Okay, and then I guess when I think about -- the reason I wanted to start off, with the topic of biosimilars is because Neupogen, even though it fits probably not going to be approved under the interchangeable pathway, is launching next year and then you less than following year, and if these drugs take off more than what investors think, I'm sure investors will look at other companies that are doing this and of course you're one of the -- more in the ones that's very visible, I'm just wondering your thoughts first of all on to Biogen and Amgen if both talked very vaguely about how they're entering the biosimilar business. First of all, I understand that everyone is sort of quiet about their abilities but why you think everyone is so quiet? Do you think that people are working on the same biosimilars or do you think they just don't want -- do you think its targets themselves that you want to be cautious about or is it knowhow or more people will know what company will of the strength for biosimilar and [momentum] will have the strength for bioisimilar?

Rick Shea

I think every company has a different approach to biosimilars market depending on the company and what their primary focus is. Now obviously Amgen's primary focus is novel drug [Di Saporin] development and commercialization so that biosimilars is relatively modest line of business to them, it looks like in their partnership with Watson, they were looking more for cash and then maybe some downstream, commercial infrastructure maybe as the market at the biosimilar market or the specific products that they're working on become more like a generic market rather than branded market, on the other hand, Biogen indicated that they were more interested in biosimilars as a way to use excess manufacturing capacity. So they had a different objective with the partner like Samsung, that's kind of a different model for them.

Teva, Sandoz, they'll probably coming at it from a different perspective as well. So I think every company is coming at it in a different way and people I think right now are focusing very specifically on the FDA process and what will look up like what requirements will the FDA have how long will it take, the approval process, and I don't think the commercial side of it is really, very clear at all and as you were mentioning as once these products begin to be launched, we'll get an idea of, now these products will not be interchangeable its initial products so it'll be interesting to see, what the penetration looks like on these products say compared to Europe.

Robyn Karnauskas - Deutsche Bank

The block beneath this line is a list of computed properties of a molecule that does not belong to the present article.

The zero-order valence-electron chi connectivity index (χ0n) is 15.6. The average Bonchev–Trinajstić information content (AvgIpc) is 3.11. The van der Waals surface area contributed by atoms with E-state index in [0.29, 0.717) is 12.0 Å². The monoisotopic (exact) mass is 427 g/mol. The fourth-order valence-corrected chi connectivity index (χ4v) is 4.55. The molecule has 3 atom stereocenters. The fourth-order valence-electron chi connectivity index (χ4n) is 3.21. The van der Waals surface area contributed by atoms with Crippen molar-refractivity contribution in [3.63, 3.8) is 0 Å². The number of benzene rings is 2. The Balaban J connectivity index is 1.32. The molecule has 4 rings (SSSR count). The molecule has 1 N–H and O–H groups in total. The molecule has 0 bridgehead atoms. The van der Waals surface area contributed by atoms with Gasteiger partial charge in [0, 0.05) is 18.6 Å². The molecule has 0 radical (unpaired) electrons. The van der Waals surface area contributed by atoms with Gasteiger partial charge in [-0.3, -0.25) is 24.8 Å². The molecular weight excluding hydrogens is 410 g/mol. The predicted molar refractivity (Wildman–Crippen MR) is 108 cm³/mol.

Is there higher -- does that suggest the interchangeability is not required or do you think its indications is the penetration higher than what we all expect?

Rick Shea

Yeah, I think its indication specific, I guess probably product specific as well too, and it's probably some consideration as to how complex the product is as well as the indication?

Robyn Karnauskas - Deutsche Bank

If they do think more share, does that influence at all how you develop products to maybe, you mentioned that it may be more costly to develop your products to do it your way or at least in -- in your recent earnings call it's what you've mentioned will there be less of an emphasis on interchangeability or do you think your plan will stay no matter what the outcome is for these biosimilar products?

Rick Shea

I think we're committed to our strategy and I don't think it will change it very much and again it's like Neupogen, our very late in their product lifecycle and the market dynamics there may be different than they are for say more complex antibody where the underlying product is not as far along in its product lifecycle.

Robyn Karnauskas - Deutsche Bank

Got it. It seems like you're really poised to benefit if you're doing an interchangeable product and you can win a clinical trial development, how soon you may learn that pretty early on in the discussions with the FDA after you file the IND in the clinic I assume like, when is that - I guess the question is when is the path determined with the FDA?

Rick Shea

The guidelines have multiple meetings with the FDA, you're a type one, two, three, four meetings and it's during the course of that process that you get a better understanding of what the requirements are going to be, but I would say, our learnings from the enoxaparin case and from Copaxone case are that the FDA is very data driven and you can have meetings in advance with them, but if you're just discussing something in theory or in concept, and you don't have the data to back it up, you're probably not going to get a very clear or definitive answer from them. So my guess is that you're not really going to get a definitive answer on what your clinical pathway is going to be until they see the data that's in your IND.

Robyn Karnauskas - Deutsche Bank

But right after IND, do you think you have a clear path and whether or not do you think it's market with juts the phase 2 trial or whether or not, will they be clear with you that you can go all the way to phase 3 or tell you what you need to do just do your phase 3 trial.

Rick Shea

Yeah, even there I would say the any guidance that you get from the FDA is always contingent upon them seeing the results of what it is that you do. So in other words if they ask you to some particular activity, some particular piece of work, they always want to see the data from that before they decide, if that was sufficient, so you don't essentially know that it was efficient until they tell you on the back-end that it is, but I think the way it will probably workout is it's the package that we'll be filing will be pretty extensive, it's going to have a lot of data, a lot of characterization data, a lot of bio-characterization data, so when we talk about characterization we talk about both the physiochemical side of the product as well as the biological side of it.